Iggy Fanlo is CEO of AdBrite, an online advertising exchange.
IF: The ad exchange model is very strong. We're seeing incredible results from our targeting algorithms (black boxes). The addition of third party (open architecture) data and targeting algorithms is being implemented and the early results there are also very encouraging.
Are you starting to see demand-side buying platforms hooking into you? What's the future here?
Yes. It's quite new, but we have more than a dozen real time bidders that are integrating and even more lined up for our advertiser API due in October.
Please discuss your real-time bidding (RTB) solution. And, how do (or will) advertisers take advantage of this opportunity?
It's essentially the next generation of search engine marketing. RTB allows ad buyers to examine important real-time variables, like time of day, day of week, user actions, etc and include them in their ad buying decision making process. Any advertiser that can achieve the latency requirements is welcome. Having said that, we believe strongly that in the AdBrite exchange any ad buyer either manual or through our advertiser API will have the benefits of real time bidding. Since we offer the addition of many 3rd party data sets as well as 3rd party algorithms and finally optimize across all of those dimensions, all advertisers get the benefits of RTB even without being an RTB [bidder].
When will brand awareness dollars come online?
Great question. I'm obviously a believer that online is a great venue for brands. My personal opinion is time. As the folks that makes buying decisions for brand dollars become more comfortable with online media, they'll allocate more and more to online.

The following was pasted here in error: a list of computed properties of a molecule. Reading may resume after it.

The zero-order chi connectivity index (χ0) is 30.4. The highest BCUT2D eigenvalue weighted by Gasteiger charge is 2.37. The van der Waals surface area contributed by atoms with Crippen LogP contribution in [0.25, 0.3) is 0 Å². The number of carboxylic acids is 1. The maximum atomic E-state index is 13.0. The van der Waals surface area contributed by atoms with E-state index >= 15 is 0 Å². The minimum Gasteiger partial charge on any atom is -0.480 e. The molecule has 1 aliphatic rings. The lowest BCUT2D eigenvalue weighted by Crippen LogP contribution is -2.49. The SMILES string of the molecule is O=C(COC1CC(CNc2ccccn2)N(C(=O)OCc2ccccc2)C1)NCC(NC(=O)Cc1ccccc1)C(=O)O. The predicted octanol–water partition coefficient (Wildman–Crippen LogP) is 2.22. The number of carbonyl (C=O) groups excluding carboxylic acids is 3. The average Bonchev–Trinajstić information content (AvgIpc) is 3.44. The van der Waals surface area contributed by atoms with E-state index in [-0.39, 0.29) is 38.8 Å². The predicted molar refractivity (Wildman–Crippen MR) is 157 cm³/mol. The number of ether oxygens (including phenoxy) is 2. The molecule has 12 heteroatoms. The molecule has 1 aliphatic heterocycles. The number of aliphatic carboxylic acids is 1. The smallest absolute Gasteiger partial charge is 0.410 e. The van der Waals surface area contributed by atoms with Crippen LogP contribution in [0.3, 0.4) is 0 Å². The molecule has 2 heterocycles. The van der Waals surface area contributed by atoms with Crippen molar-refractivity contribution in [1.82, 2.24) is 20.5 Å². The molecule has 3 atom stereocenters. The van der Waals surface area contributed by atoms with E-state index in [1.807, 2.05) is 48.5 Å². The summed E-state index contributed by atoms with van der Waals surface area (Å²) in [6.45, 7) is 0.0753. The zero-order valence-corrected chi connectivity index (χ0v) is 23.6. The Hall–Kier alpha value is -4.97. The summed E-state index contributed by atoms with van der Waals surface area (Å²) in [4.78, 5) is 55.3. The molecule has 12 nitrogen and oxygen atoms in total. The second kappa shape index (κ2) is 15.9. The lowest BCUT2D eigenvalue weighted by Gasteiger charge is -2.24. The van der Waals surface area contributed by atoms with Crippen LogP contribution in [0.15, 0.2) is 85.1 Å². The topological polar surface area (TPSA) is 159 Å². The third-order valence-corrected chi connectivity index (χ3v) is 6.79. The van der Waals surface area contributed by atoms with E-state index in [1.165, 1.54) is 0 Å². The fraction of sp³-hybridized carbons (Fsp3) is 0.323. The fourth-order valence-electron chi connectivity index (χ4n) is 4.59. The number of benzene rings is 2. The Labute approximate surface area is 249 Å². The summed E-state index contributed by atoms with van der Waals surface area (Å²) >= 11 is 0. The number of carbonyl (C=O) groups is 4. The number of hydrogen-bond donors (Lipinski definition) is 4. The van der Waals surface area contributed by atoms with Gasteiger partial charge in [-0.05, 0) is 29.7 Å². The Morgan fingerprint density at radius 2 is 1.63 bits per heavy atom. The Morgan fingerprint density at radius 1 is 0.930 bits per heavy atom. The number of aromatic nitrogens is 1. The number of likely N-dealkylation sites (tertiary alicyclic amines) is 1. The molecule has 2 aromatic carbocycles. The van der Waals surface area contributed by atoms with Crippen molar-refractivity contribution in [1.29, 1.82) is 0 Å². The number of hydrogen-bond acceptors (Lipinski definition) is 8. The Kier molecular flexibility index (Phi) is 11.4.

What is AdBrite doing to improve brand safety for its clients?
Several things. First, we implement both an internal and third party service to control for fraud. Second, we review every publisher and every advertiser for content quality. Third, we divide our publisher base into 4 tiers of quality. Finally, since we are one of the very few truly and completely transparent exchanges, any advertiser can create their own custom network/buy of whichever sites fit their own quality criteria.
Please discuss your recent agreement with the Fair Syndication Consortium (FSC). How does it work? When do you think you and FSC will start seeing revenue?
It's still an ongoing discussion, but we are very excited about the ability for third party to easily access and re-publish legally content. In the best case, it becomes the iTunes of digital content.
Are there too many ad networks? How will ad networks need to adjust in the future?
A fair question. I generally answer it the same way each time. For any business to sustain itself it must create/add value and it must charge both a market price and one that is no more than the value created. So networks that are simply standing in between buyers and sellers and adding no more value than that and charging upwards of 40-50% of the gross ad spend will have difficulty in the future.
What strategies would you be putting in place if you were in charge of a digital media agency today?
I'd be focused on a few things.
- 1. This is the most important by far. I'd require ALL of my publishers to enter into a transparent and auction-based system; i.e. an exchange. I want all of my buys to be market driven, not negotiated. That negotiation is be definition skewed in favor of the seller who has all the information of where others are buying.
- Building a capability to buy across all exchanges. A tool to efficiently allocate spend across all available inventory.
- Focusing a lot more energy on creative.
Is AdBrite able to help with attribution for its clients? Is attribution still a black hole - especially cross-channel and not just digital?
Absolutely. But the onus in on advertisers. They will need to offer access to conversion pixels or other action based pixels that are important to them. In addition, the industry will need more ability to integrate offline and online data so that online influence can be properly attributed to offline behaviors.